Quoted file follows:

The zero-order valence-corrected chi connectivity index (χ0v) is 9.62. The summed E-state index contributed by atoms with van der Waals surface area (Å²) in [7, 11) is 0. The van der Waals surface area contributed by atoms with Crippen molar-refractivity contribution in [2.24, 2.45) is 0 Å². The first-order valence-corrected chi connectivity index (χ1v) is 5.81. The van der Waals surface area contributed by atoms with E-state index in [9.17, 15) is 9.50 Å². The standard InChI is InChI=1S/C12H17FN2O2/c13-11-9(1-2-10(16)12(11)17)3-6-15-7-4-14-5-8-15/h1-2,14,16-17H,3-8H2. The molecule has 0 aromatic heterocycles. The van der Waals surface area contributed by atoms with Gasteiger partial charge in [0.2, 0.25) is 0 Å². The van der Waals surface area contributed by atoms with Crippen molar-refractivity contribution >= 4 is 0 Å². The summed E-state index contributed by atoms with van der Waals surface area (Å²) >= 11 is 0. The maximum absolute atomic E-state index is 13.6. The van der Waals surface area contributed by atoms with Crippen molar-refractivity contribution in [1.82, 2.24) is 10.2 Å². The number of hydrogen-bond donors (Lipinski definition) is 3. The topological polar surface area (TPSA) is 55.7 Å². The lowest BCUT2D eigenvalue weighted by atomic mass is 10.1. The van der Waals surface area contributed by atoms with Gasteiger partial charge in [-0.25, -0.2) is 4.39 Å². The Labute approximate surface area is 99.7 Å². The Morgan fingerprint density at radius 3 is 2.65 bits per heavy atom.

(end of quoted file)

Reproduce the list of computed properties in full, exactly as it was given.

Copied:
The zero-order valence-corrected chi connectivity index (χ0v) is 9.62. The summed E-state index contributed by atoms with van der Waals surface area (Å²) in [7, 11) is 0. The van der Waals surface area contributed by atoms with Crippen molar-refractivity contribution in [2.24, 2.45) is 0 Å². The first-order valence-corrected chi connectivity index (χ1v) is 5.81. The van der Waals surface area contributed by atoms with E-state index in [9.17, 15) is 9.50 Å². The standard InChI is InChI=1S/C12H17FN2O2/c13-11-9(1-2-10(16)12(11)17)3-6-15-7-4-14-5-8-15/h1-2,14,16-17H,3-8H2. The molecule has 0 aromatic heterocycles. The van der Waals surface area contributed by atoms with Gasteiger partial charge in [0.2, 0.25) is 0 Å². The van der Waals surface area contributed by atoms with Crippen molar-refractivity contribution >= 4 is 0 Å². The summed E-state index contributed by atoms with van der Waals surface area (Å²) >= 11 is 0. The maximum absolute atomic E-state index is 13.6. The van der Waals surface area contributed by atoms with Crippen molar-refractivity contribution in [1.82, 2.24) is 10.2 Å². The number of hydrogen-bond donors (Lipinski definition) is 3. The topological polar surface area (TPSA) is 55.7 Å². The lowest BCUT2D eigenvalue weighted by atomic mass is 10.1. The van der Waals surface area contributed by atoms with Gasteiger partial charge in [-0.25, -0.2) is 4.39 Å². The Labute approximate surface area is 99.7 Å². The Morgan fingerprint density at radius 3 is 2.65 bits per heavy atom.